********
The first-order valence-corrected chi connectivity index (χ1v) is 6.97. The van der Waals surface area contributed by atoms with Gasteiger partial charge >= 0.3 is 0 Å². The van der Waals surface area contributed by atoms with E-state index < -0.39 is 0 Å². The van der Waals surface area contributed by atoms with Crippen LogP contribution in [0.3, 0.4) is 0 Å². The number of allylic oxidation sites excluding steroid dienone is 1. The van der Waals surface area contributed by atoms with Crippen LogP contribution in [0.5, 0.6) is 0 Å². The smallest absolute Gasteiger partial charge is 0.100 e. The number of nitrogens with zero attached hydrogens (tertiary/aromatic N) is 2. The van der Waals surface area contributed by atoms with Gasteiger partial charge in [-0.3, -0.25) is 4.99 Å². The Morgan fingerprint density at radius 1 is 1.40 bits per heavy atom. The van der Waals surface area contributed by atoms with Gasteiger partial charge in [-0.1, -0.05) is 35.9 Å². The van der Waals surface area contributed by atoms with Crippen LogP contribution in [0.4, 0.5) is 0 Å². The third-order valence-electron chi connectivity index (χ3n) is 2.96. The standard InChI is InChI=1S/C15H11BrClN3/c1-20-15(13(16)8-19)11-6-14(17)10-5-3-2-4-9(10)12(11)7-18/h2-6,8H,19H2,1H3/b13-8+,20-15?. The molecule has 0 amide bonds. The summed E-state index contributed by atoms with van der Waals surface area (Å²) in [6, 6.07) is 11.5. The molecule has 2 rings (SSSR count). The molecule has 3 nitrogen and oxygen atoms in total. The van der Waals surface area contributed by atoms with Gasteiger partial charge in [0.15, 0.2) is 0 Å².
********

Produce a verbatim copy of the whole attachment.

The first-order valence-corrected chi connectivity index (χ1v) is 6.97. The van der Waals surface area contributed by atoms with Gasteiger partial charge >= 0.3 is 0 Å². The van der Waals surface area contributed by atoms with E-state index < -0.39 is 0 Å². The van der Waals surface area contributed by atoms with Crippen LogP contribution in [0.3, 0.4) is 0 Å². The number of allylic oxidation sites excluding steroid dienone is 1. The van der Waals surface area contributed by atoms with Crippen LogP contribution in [0.5, 0.6) is 0 Å². The smallest absolute Gasteiger partial charge is 0.100 e. The number of nitrogens with zero attached hydrogens (tertiary/aromatic N) is 2. The van der Waals surface area contributed by atoms with Gasteiger partial charge in [-0.3, -0.25) is 4.99 Å². The Morgan fingerprint density at radius 1 is 1.40 bits per heavy atom. The van der Waals surface area contributed by atoms with Gasteiger partial charge in [-0.1, -0.05) is 35.9 Å². The van der Waals surface area contributed by atoms with Crippen LogP contribution in [0.4, 0.5) is 0 Å². The third-order valence-electron chi connectivity index (χ3n) is 2.96. The standard InChI is InChI=1S/C15H11BrClN3/c1-20-15(13(16)8-19)11-6-14(17)10-5-3-2-4-9(10)12(11)7-18/h2-6,8H,19H2,1H3/b13-8+,20-15?. The molecule has 0 amide bonds. The summed E-state index contributed by atoms with van der Waals surface area (Å²) in [6, 6.07) is 11.5. The molecule has 2 rings (SSSR count). The molecule has 3 nitrogen and oxygen atoms in total. The van der Waals surface area contributed by atoms with Gasteiger partial charge in [0.15, 0.2) is 0 Å².